Author: Cassie Gasaway
Business owners want the best for their business. They want the best products, software, programs, reputation and, most importantly, the best employees. Hiring dedicated, self-sufficient individuals who are teachable and passionate about their job helps your brand flourish. If your goal is to find top candidates who fit well within your company culture, you must look in the best places.
As a quick reminder before we jump in, you must have a thorough, well-written job description to post or share before you begin your recruiting search. That’s an essential first step in finding the right candidate for your position. If you need help figuring out where to start, use the ATA’s sample job description which can be found in the Basics of Archery Retail course on the MyATA Learning Center, work with a MyATA service provider or contact ATA’s Nicole Nash for assistance.
Then, consider using these five strategies to promote your position and find the ideal candidate.
Post your job openings on your social media pages to recruit employees that are already familiar with your shop. Photo Credit: Nock It Archery
1. Share It on Social Media
Your digital channels are a great place to start your job search. Your followers likely share your vision and values and are clearly interested in your business and products. For those reasons, they might also be interested in a career with your brand. Posting a job opportunity on your social channels is a great way to source talent. You can branch out and post the position on your community’s social pages, as well.
2. Ask Your Network
If you recently established your company, there might be better options, but asking people within your circle can pay dividends if you have an extensive network. Your current employees, dedicated customers and brand partners can share the opening by word of mouth with interested friends and family members. If you trust and respect your people, chances are their referrals will also be trustworthy and of good character. If you’re on a timeline and won’t personally see your contacts, email them the job description and ask for recommendations.
3. Check with Local Archery Clubs or Teams
If you want someone with archery knowledge and experience, talk to the leaders at your local club or archery program. Depending on the level of familiarity with archery that your position requires, youth clubs like Scholastic 3D Archery or the Junior Olympic Archery Development program have high school students who might be interested. Otherwise, you can check with nearby collegiate archery team coaches for prospects. Students are perfect for internships or part-time positions. If you’re looking for more experienced candidates, share the position with USA Archery Adult Archery clubs or National Field Archery Association clubs.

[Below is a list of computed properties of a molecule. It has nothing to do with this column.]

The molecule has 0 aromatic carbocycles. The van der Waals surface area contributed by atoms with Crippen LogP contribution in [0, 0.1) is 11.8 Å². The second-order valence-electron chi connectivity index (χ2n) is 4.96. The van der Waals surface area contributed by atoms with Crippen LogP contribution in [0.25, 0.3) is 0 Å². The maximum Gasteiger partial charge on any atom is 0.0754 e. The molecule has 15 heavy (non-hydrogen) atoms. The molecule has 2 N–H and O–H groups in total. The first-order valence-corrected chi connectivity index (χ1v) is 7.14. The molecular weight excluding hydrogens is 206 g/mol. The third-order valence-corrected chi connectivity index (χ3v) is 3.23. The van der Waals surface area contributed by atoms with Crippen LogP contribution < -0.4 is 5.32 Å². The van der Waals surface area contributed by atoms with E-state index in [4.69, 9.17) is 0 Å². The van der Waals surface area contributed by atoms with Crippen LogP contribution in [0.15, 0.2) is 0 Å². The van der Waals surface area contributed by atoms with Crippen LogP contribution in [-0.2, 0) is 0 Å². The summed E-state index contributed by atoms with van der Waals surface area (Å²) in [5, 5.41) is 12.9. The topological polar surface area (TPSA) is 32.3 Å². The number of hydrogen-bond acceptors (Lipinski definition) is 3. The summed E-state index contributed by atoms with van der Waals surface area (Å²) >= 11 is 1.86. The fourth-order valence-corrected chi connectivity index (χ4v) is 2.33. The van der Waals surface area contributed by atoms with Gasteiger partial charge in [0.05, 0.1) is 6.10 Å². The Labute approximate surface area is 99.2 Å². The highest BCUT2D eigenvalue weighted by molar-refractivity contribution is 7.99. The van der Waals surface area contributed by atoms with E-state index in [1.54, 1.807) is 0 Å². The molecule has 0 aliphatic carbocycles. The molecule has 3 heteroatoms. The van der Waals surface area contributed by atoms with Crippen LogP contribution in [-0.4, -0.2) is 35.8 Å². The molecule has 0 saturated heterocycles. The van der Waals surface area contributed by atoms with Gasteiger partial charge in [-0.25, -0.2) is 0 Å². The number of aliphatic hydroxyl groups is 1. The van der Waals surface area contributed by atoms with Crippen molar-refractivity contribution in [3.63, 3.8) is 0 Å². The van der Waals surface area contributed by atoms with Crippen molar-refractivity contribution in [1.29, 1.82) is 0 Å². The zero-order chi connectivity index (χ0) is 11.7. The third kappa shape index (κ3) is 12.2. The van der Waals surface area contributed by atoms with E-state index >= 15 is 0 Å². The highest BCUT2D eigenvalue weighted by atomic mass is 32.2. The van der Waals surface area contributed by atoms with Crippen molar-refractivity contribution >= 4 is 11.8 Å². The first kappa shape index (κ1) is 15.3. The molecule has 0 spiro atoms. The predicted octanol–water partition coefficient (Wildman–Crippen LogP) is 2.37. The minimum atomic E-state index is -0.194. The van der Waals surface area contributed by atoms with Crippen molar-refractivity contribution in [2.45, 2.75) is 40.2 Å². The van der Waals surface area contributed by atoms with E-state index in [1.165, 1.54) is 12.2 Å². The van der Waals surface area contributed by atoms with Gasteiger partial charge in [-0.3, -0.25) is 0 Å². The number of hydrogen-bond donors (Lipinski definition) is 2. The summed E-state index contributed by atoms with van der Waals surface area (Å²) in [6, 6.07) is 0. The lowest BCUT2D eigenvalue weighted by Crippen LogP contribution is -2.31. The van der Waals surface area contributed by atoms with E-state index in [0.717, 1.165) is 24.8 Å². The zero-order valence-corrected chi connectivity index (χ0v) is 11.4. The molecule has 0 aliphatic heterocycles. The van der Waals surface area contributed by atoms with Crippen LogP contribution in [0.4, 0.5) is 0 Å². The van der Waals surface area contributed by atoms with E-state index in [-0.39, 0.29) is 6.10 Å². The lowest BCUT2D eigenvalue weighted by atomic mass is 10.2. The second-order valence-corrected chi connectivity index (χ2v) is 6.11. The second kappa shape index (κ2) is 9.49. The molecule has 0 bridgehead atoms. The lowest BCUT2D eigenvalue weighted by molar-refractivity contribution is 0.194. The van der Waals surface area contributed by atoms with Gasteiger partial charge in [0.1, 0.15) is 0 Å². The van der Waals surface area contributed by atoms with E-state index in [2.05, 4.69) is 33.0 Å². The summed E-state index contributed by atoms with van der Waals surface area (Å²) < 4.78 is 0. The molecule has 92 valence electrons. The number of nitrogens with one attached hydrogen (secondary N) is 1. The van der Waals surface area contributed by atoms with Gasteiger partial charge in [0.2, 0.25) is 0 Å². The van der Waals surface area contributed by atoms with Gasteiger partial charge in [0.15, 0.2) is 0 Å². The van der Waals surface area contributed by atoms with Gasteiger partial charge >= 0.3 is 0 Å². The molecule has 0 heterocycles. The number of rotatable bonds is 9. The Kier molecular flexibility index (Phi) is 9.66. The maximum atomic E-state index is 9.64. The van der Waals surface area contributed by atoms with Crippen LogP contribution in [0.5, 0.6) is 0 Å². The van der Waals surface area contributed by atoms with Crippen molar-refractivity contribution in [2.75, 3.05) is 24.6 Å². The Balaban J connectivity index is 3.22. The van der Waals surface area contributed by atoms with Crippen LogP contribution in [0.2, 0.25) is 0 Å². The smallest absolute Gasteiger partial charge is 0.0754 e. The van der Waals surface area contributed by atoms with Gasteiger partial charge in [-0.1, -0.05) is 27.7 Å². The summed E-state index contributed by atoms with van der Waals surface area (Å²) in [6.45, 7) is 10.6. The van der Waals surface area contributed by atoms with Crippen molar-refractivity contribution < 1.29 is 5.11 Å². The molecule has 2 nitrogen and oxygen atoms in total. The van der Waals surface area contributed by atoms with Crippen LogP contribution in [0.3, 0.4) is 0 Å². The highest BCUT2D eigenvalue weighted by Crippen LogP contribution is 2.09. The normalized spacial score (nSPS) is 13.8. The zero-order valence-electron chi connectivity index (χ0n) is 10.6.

4. Use Job Boards
If you’re looking for someone local, use community job boards to your advantage. Most churches, colleges, libraries and city chamber of commerce offices have public job boards that allow businesses to post positions for free. Some locations have online boards, while others have physical bulletin boards. If you run into the latter, print your job description on colored paper, so it stands out on the bulletin board. Your state might also have a job board on its unemployment website.
5. Post It on Job Websites
Online job sites help employers cast a wide net for applicants. The LinkedIn platform is suitable for filling office positions, and Indeed.com works well for hiring retail and warehouse positions. These platforms allow you to post positions for free, but you can also pay to sponsor your post to attract candidates faster. The job sites allow users to set up automatic searches and will notify them about jobs that meet their designated criteria, which can help you find suitable candidates quicker.
The archery industry also has the Archery Wire, a weekly email that shares industry news, product announcements, legislative insights and other archery-related information with its subscribers. The email has a “Jobs” section where large companies and manufacturers can share industry-specific positions.
Prioritizing Personality or Skills
As you begin interviewing the applicants, remember that most skills can be taught, but personality and approachability should be natural. For example, you might find an energetic, passionate archer who needs more sales or bow technician experience but is eager to join your team. Their personality is more important than their experience, especially because they can take a class on sales, view webinars or Masterclass courses through the MyATA Learning Center or enroll in the ATA’s new Bow Technician Certification course to learn the necessary skills to succeed.
However, suppose you’re looking for someone with a specialized set of skills — like a financial officer or communication specialist — to fill a gap on your roster. In that case, you might want to prioritize hiring someone who has the right qualifications over someone with a winning personality, but hopefully, you can find someone with both.
These recruiting strategies will help you find someone with the personality, skills and foundational knowledge to succeed within your company. And the better the fit, the more likely the candidate is to stay long term.
For more information, visit the Small Business Administration “hire and manage employees” webpage and read the following ATA articles:
Questions? Contact Nicole Nash, ATA’s senior manager of outreach, at email@example.com.